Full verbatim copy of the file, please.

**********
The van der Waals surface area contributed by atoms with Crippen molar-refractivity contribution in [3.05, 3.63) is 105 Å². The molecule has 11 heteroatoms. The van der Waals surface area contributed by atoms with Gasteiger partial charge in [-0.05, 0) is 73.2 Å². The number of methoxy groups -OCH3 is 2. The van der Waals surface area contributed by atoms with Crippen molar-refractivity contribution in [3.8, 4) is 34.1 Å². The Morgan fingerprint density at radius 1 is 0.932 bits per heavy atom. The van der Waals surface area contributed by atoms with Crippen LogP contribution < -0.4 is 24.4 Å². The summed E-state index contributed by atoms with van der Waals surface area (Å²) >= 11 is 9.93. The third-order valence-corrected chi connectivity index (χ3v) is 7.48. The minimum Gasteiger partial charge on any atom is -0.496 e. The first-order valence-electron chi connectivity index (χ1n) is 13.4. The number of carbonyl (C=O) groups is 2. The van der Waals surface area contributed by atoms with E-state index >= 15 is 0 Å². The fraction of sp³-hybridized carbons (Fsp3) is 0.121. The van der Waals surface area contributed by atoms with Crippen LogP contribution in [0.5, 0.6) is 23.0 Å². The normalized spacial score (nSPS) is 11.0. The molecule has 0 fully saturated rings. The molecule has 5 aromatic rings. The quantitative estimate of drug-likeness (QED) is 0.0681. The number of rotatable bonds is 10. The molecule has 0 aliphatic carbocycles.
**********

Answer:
The van der Waals surface area contributed by atoms with Crippen molar-refractivity contribution in [3.05, 3.63) is 105 Å². The molecule has 11 heteroatoms. The van der Waals surface area contributed by atoms with Gasteiger partial charge in [-0.05, 0) is 73.2 Å². The number of methoxy groups -OCH3 is 2. The van der Waals surface area contributed by atoms with Crippen molar-refractivity contribution in [3.8, 4) is 34.1 Å². The Morgan fingerprint density at radius 1 is 0.932 bits per heavy atom. The van der Waals surface area contributed by atoms with Crippen LogP contribution < -0.4 is 24.4 Å². The summed E-state index contributed by atoms with van der Waals surface area (Å²) >= 11 is 9.93. The third-order valence-corrected chi connectivity index (χ3v) is 7.48. The minimum Gasteiger partial charge on any atom is -0.496 e. The first-order valence-electron chi connectivity index (χ1n) is 13.4. The number of carbonyl (C=O) groups is 2. The van der Waals surface area contributed by atoms with E-state index >= 15 is 0 Å². The fraction of sp³-hybridized carbons (Fsp3) is 0.121. The van der Waals surface area contributed by atoms with Crippen LogP contribution in [0.5, 0.6) is 23.0 Å². The normalized spacial score (nSPS) is 11.0. The molecule has 0 fully saturated rings. The molecule has 5 aromatic rings. The quantitative estimate of drug-likeness (QED) is 0.0681. The number of rotatable bonds is 10. The molecule has 0 aliphatic carbocycles.